By: Dr Martyn Farrows & Jonny Parkes
As consumers in today’s world we take for granted that the internet will deliver personalized and relevant information that will enrich our lives in two or three clicks of a mouse, or taps of a screen. Yet all the time, we hope that our data will be secure, or we’re prepared to offset the risk with the convenience that these web services offer to us.
Most of us don’t see – and don’t care – what’s happening under the surface to make these experiences seamless, personalized and secure. Driving many of these seamless online experiences are APIs (or Application Programming Interfaces). APIs are a means to enable different technology platforms or systems to interface with each other – normally, with the intention of sharing data for a specific purpose. Think of a virtual handshake.
APIs open up the possibility of endless data interactions and have the potential to deliver a richer and more meaningful user experience. The phrase “API Economy” has been coined to capture the value (commercial or otherwise) of all those interactions.
Key ingredients: Big Data and Open API’sAt the heart of the discussion about APIs and learning is ‘data about learners’ – and how that data can be used to design more effective learning experiences. Think about the potential number (and value) of data points that a learner generates during their interactions with devices. If a learner reads something, shares something or interacts with someone in the workplace, outside an LMS, is it recorded as a usable data point?
However, there’s a catch. The API economy requires an open ecosystem to be fully realised. Open API ecosystems are a key driver of innovation – enabling niche providers of web services to enrich our online experiences based on open access to data. Generally speaking – and for good reason – the corporate learning world has been slow to embrace the ‘open’ principles behind the API economy – for example, open data exchange about learners and their learning experiences. There are commercial and practical reasons why this is the case – from data privacy, confidentiality and data protection through to centralised procurement and vendor lock-in.
But, as web-based applications start to dominate the learning technology market, generating Big Data about learners, the explosion in ‘Learning Tech’ APIs has the potential to have a profound impact on how we manage and deliver learning. Simply put, there are enormous implications in terms of being able to better understand our learners – and what we do with the information that we gather.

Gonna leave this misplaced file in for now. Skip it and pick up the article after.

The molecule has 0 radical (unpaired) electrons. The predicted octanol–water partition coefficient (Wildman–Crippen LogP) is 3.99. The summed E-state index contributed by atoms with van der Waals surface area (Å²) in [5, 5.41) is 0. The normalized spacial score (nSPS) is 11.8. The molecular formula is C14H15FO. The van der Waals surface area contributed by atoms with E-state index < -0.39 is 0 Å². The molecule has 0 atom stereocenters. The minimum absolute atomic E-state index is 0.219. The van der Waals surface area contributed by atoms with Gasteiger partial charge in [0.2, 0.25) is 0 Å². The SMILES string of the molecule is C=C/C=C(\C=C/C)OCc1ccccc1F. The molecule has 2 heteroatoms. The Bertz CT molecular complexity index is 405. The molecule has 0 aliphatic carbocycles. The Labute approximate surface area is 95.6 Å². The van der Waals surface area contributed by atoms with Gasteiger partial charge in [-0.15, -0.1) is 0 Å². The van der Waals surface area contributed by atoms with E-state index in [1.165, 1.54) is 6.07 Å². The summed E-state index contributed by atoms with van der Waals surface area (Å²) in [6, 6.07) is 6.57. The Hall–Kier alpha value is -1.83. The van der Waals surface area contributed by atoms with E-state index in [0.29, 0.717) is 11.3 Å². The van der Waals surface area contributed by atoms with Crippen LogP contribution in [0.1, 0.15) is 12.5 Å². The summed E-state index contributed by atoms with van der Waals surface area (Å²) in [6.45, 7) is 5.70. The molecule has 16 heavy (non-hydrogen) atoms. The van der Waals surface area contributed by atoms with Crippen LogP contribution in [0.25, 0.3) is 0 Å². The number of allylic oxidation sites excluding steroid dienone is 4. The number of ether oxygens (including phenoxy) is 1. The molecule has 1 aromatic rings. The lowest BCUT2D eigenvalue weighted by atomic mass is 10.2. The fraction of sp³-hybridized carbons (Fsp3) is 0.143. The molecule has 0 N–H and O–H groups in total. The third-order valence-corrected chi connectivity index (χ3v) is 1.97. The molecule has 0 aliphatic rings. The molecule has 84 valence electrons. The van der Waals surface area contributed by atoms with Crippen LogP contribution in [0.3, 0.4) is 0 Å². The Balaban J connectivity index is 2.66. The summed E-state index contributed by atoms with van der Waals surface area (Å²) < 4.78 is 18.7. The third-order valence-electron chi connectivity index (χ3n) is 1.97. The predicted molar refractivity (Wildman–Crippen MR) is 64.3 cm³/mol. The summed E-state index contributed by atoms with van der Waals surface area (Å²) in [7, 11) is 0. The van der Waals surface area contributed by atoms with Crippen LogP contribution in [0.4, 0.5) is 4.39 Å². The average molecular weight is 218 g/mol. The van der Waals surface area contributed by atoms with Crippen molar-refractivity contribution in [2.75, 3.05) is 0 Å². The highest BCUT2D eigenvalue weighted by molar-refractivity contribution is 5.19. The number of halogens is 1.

What might this look like in practice?Imagine a scenario where hundreds of thousands of data points – from many different, divergent yet interconnected sources – are available for each individual learner in your organization. What does that mean in terms of performance and talent management?
And imagine if you had a data model which enabled you to not only profile each individual’s learning needs, but also to simultaneously track and tweak the interventions required based on the organization’s core competences? Whilst it may sound futuristic and in the machine learning space, it is a technique that is already being used to great effect in many other consumer spheres, for example profiling online consumers and targeted digital content marketing.
So an API-driven approach – one that will generate innovative, agile and user-centric solutions – has the potential to disrupt the learning technology space. At the Learnovate Centre (http://www.learnovatecentre.org), we have spent the last couple of years researching the prerequisites for a functioning API economy in learning technologies.
This blog is the first of two blogs looking at APIs in the learning technologies environment, The Blog is leveraged from the presentation by Learnovate’s Dr Martyn Farrows (Centre Director) and Jonny Parkes (Chairman) at Learning Technologies 2016.